Monday, September 30, 2013


Following his experience at the Truchsessian Gallery when the light which he had enjoyed in his youth returned to him, Blake began to express the new-found appreciation that the depiction of light might play in his painting. Blake felt that he was returning to a style in which he had originally painted and which reflected the "true light that enlightens every man."
Blake's St Paul Preaching at Athens, one of the Biblical watercolors for Thomas Butts executed in 1803, is an example of the simplicity, directness and transparent symbolism which characterize his re-enlightened approach. 
Notice the light that surrounds St Paul, the presence of multiple generation is his audience, and the reactions displayed by various characters. In Blake's picture St Paul looks out at  the audience whom he wishes to address not at those gathered around him. The unadorned simplicity of the picture is congruent with the same quality in Luke's account in Acts.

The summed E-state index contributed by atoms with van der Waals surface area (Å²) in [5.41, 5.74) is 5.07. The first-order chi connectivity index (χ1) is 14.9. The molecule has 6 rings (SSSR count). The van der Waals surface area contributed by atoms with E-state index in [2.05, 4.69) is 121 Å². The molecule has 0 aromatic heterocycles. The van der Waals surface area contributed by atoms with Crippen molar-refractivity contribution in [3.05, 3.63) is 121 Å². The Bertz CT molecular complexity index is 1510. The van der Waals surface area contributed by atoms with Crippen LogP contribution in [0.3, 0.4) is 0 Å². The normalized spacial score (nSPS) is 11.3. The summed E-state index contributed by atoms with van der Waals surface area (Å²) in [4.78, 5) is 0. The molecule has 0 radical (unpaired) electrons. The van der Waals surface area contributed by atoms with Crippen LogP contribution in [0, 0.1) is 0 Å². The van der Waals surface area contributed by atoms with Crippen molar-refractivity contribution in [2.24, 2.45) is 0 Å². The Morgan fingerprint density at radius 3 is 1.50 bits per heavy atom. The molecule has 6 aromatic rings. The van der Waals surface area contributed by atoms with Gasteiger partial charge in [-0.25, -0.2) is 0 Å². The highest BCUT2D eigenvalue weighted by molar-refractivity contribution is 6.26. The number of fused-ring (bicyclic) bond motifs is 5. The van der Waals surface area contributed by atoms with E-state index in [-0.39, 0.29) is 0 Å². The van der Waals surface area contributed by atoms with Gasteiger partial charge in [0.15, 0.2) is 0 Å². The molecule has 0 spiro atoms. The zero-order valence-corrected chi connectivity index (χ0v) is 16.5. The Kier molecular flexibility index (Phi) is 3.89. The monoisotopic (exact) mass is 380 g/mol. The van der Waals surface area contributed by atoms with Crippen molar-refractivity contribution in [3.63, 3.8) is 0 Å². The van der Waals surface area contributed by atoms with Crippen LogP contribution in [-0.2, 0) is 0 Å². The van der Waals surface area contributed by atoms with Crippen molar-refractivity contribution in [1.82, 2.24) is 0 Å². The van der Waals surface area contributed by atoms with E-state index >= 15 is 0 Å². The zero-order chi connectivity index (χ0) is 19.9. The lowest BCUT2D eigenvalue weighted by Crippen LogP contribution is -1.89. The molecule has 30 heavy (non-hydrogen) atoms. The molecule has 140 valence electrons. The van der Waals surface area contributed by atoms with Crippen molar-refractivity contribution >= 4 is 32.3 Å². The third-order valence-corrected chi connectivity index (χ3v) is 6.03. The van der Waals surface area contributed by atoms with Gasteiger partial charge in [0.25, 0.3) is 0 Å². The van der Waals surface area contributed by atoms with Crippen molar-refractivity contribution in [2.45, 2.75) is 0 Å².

Acts 17
[14] Then the brethren immediately sent Paul off on his way to the sea, but Silas and Timothy remained there.
[15] Those who conducted Paul brought him as far as Athens; and receiving a command for Silas and Timothy to come to him as soon as possible, they departed.
[16] Now while Paul was waiting for them at Athens, his spirit was provoked within him as he saw that the city was full of idols.
[17] So he argued in the synagogue with the Jews and the devout persons, and in the market place every day with those who chanced to be there.